The Art of Prioritization: Understanding Early Stage Customer Feedback for Development

I come from an interesting business background. It’s like a strange distant land where the rules of gravity are turned upside down and the most common business practices are thrown to the side.

It’s an odd place there.

It’s called “Internet Marketing” or the “Make Money Online” space.

In Internet Marketing, long term vision is sacrificed for short term profits. Where products are not built in an agile way with user feedback, but thrown together with a bunch of feature requests by a few outsourced developers.

No Brands. No Mission statements. No culture established.

And certainly, a strange aversion to building products based on user needs. Once it’s done, it’s simply time to move onto the next one.


So when we moved into SaaS, we had to make a complete shift in the mental energy around the product.

We followed the Agile Methodology.

We listened to the experts (people like Jason Lemkin over at and Eric Ries at

It wasn’t an easy lesson to learn lol. We spent a lot of time learning about simplicity and MVPs (you can read that part of the journey here).

But, once we did… it was much easier to listen to users and start building what people actually need.

The biggest questions then become apparent here.

Every user has a request. Every business a unique scenario.

So how do you start to handle the overwhelming requests into your software as you start to grow and sell your product? What actually makes the “agile” sprints to new development.

This is extremely tough for any product based business.

But, it’s got to be done with the Art of Prioritization.

Here at Demio, we created an entire “Backlog Backlog” board, if you can believe it haha. It’s a Trello board that contains all our upcoming roadmap items for each part of our Application including our own ideas for future development (Internal Requests) and a column for User Specific Feature requests.

Feature Request Boards on Trello

We have 4 major parts of our app (so a column for each one), integration requests, enterprise requests, architecture ideas, system ideas (internal business systems), and then “Completed Ideas.”

The key reasoning behind this is to keep our day-to-day Trello boards relatively clean and ordered so we can move into sprints without a lot of confusion or overwhelm.

Each month we’ll bring in the items for that month into the unique board backlogs based on priority.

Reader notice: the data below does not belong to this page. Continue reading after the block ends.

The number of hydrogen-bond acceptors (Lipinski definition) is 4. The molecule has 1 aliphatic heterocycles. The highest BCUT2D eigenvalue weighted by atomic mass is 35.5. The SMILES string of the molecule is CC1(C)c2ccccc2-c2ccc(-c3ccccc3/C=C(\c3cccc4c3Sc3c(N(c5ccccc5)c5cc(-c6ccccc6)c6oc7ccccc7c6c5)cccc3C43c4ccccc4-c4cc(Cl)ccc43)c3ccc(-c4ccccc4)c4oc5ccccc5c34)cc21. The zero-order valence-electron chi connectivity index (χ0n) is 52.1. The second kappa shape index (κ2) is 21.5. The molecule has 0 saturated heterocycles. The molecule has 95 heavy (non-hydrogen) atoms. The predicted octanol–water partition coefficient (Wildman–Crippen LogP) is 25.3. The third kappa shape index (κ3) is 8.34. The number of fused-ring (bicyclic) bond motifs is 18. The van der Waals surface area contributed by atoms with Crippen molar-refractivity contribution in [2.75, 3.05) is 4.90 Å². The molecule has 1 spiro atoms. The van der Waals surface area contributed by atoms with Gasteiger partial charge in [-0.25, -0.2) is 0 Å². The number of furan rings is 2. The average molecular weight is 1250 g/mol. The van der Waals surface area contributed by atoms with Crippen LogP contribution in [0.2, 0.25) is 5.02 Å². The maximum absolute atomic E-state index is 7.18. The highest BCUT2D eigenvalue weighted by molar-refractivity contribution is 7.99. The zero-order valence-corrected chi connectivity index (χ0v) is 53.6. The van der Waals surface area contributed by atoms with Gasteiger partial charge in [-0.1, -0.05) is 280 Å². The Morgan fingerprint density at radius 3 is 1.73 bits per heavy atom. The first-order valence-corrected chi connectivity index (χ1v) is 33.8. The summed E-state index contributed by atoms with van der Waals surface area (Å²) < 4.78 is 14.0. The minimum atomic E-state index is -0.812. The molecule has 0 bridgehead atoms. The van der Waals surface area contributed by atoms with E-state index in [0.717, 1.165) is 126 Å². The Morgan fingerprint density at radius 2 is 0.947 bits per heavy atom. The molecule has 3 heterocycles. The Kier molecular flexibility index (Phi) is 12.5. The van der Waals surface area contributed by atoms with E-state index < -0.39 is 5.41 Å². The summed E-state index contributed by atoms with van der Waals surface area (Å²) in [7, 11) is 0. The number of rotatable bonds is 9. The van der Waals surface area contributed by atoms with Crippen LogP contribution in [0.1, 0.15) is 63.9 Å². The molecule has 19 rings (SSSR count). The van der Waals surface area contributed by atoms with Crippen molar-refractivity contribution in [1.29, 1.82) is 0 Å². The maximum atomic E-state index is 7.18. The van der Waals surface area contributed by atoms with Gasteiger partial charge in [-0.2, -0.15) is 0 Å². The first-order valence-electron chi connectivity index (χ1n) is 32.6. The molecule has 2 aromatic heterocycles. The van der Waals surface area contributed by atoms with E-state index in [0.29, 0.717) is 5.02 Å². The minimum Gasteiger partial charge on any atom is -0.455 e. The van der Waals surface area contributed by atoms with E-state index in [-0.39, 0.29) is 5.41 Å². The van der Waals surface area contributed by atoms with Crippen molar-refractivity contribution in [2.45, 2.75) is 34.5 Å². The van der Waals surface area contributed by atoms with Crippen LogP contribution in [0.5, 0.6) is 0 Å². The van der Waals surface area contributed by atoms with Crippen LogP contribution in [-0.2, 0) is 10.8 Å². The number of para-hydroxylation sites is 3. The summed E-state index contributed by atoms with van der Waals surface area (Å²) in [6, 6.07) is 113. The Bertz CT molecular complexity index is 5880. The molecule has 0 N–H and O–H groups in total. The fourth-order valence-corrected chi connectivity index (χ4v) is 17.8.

Then weekly, we move over the items for that bi-weekly or weekly sprint milestone.

For our customer feature requests, we add a new ticket on each request into Trello and add the lead name/email OR a link to the intercom ticket (we use intercom for leads and our customer support).

Note: this is a great way to keep continual feedback with customers. As you add in those features, reach out to the users and let them know that you have added the feature request. Even old tickets, past users, or leads love the fact that they know you are listening to them. You’ll see re-activations/new sales just from this alone!

Ok, so now that you have the system in place it’s time to make the decisions.

And this is where it gets HARD.

Every feature is important, but the key item to think about is the “number of users” this affects. The other key element to think about is where you are in your journey. If sales are critical in the early days, finding key developments that can add sales (sexy requested features or features that solve major problems) are essential.


You may also find some major holes in the project that need to be fixed up. Anything functional / stability driven that affects large groups of users needs to be handled first.

Then, anything that can affect scale.

Then any new features that can help add revenue. Then any feature requests for larger user percentages. Then “nice to have” features, if it actually improves the product.

The key thing here is sometimes you have to say, NO.

You can’t add everything and you certainly don’t want too early on.

It’s got to be a weighted decision to help the largest number of users in the quickest feedback and scale the sale to those people.

Not everyone is going to be the right fit (especially early on). What you want is to find the right customers, dial it in for them, and then scale it out.

Then you can go wider. But, even then… just adding features doesn’t always make you better.

In fact, there’s times when it hurts you. It can take away the ease of use or understanding of your app, which may be why your original users even came there.

So be dedicated to sticking to your guns. It hurts to turn away users and sales, but for the longevity of the mission you’ve got to stick to those priorities.

Having your company mission pillars written is always a good way to judge those items in line.

It’s tough, but no one said it would be easy 😉

Now go get out there and start learning what your users want!

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